Urban areas are a surprisingly rich food reservoir for pollinating insects such as bees and wasps, according to a UK study published in the Journal of Ecology.
Home gardens are particularly important, the study found, accounting for 85% of the nectar – sugar-rich liquid that provides pollinators with energy – within towns and cities and the most diverse supply overall.
Results showed that just three gardens generated on average around a teaspoon of the liquid gold – enough to attract and fuel thousands of pollinators.
“This means that towns and cities could be hotspots of diversity of food – important for feeding many different types of pollinators and giving them a balanced diet,” says lead author Nicholas Tew, from the University of Bristol.
“The actions of individual gardeners are crucial,” he adds. “Garden nectar provides the vast majority of all. This gives everyone a chance to help pollinator conservation on their doorstep.”
Pollinators include bees, wasps, butterflies, moths, bats and beetles. They are critical for ecosystems and agriculture as most plant species need them to reproduce, and research suggests their survival relies especially on the diversity of flowering plants.
To explore how our sprawling urban areas could support them, Tew’s research group previously led the Urban Pollinators Project in collaboration with other universities. They found that cities and gardens – community and private – are vital for pollinators, leading them to question how to quantify and harness this resource.
“The gap in our knowledge was how much nectar and pollen urban areas produce and how this compares with the countryside,” Tew explains, “important information if we want to understand how important our towns and cities can be for pollinator conservation and how best to manage them.”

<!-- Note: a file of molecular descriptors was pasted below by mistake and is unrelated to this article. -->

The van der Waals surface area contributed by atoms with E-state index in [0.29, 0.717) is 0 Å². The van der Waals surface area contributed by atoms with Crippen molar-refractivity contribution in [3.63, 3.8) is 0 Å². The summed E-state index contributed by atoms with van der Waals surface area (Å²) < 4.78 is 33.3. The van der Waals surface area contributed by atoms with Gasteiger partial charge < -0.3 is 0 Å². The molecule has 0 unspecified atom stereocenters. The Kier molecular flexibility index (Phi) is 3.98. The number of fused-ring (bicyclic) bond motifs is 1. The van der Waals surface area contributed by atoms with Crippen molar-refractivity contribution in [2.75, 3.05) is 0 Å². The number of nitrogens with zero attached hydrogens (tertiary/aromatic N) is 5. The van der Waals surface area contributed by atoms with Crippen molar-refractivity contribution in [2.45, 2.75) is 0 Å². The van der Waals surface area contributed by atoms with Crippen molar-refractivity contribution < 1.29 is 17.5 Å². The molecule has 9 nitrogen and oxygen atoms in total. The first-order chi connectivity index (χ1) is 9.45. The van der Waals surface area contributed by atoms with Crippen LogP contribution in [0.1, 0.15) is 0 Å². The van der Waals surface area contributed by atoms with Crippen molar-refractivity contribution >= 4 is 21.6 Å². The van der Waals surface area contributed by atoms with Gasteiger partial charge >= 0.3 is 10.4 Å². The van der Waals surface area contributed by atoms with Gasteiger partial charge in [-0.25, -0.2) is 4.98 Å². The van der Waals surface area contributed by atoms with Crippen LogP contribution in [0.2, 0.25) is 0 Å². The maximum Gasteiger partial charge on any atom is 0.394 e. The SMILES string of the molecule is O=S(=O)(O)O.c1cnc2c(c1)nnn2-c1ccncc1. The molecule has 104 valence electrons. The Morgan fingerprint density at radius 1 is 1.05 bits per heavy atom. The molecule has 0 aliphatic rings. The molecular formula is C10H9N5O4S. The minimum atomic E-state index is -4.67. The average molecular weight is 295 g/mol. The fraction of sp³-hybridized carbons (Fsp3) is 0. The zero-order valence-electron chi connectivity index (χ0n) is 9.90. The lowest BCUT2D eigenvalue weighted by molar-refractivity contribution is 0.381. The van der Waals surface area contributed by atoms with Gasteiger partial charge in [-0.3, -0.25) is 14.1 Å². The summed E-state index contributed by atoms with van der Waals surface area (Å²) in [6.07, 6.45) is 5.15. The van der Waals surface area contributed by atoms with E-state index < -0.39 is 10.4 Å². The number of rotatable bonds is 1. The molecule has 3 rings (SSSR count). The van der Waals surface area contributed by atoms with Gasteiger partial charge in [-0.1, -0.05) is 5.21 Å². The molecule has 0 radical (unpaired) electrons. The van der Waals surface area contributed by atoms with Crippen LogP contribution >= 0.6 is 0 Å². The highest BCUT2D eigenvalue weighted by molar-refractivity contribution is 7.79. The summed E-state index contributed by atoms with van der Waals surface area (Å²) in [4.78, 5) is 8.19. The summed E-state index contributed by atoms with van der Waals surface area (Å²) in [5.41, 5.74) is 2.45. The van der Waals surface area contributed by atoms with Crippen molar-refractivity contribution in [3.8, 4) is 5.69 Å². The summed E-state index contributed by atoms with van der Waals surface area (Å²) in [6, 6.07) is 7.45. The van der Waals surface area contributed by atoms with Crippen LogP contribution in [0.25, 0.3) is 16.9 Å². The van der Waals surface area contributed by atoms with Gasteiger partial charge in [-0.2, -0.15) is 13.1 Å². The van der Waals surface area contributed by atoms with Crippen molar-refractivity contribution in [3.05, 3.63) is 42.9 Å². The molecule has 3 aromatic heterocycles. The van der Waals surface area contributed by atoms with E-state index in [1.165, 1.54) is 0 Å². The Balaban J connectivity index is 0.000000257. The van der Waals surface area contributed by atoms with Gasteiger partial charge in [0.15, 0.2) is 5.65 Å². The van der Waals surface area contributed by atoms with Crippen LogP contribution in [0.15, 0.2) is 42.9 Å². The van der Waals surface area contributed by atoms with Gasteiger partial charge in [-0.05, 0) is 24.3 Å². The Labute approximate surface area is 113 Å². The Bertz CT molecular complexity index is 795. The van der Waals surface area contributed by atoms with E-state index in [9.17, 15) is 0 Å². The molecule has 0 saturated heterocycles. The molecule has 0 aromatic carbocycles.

So, for the current study, Tew and colleagues measured the supply of nectar in urban areas, farmland and nature reserve landscapes, and then within four towns and cities (Bristol, Edinburgh, Leeds and Reading) to determine how much nectar different land uses produce.
To do this, they extracted nectar from more than 3000 flowers comprising nearly 200 plant species using a fine glass tube and quantified it using a refractometer, an instrument that measures how much light refracts when passing through a solution.
Then they sourced nectar measurements from other published studies and combined the nectar-per-flower values with numbers of flowers from each species in different habitats as previously measured by the group.
Overall, nectar quantity per unit area was similar in urban, farmland and nature reserve landscapes. But urban nectar supply was most diverse, as it was produced by more flowering plant species. And while private gardens supplied similarly large amounts per unit as allotments, they covered more land – nearly a third of towns and cities.
It’s important to note the findings are specific to the UK, and maybe parts of western Europe, Tew says. Most urban nectar comes from ornamental species that are not native, which can be attractive to generalist pollinators but may not benefit specialist species that feed from selective native flower species.
Thus private gardens in other regions might have different benefits. Australia, for instance, has more endemic species and specialist pollinators than the UK, so while non-natives would still provide some benefit, natives may be more important overall.
Most recommendations for attracting pollinators in Australia include supporting native bees and other local specialists. Suggestions include planting more native species and providing accommodation for native bees, most of which are solitary species – unlike the familiar, colonial European honeybee.
But in general, Tew says home gardeners can all support biodiversity with some key strategies, especially planting as many nectar-rich flowering plants as possible and different species that ensure flowers all year round.
Other recommendations include mowing the lawn less often to let dandelions, clovers and other plants flower, avoiding pesticides and never spraying open flowers, and covering as much garden area as possible in flowery borders and natural lawns.
Natalie Parletta is a freelance science writer based in Adelaide and an adjunct senior research fellow with the University of South Australia.
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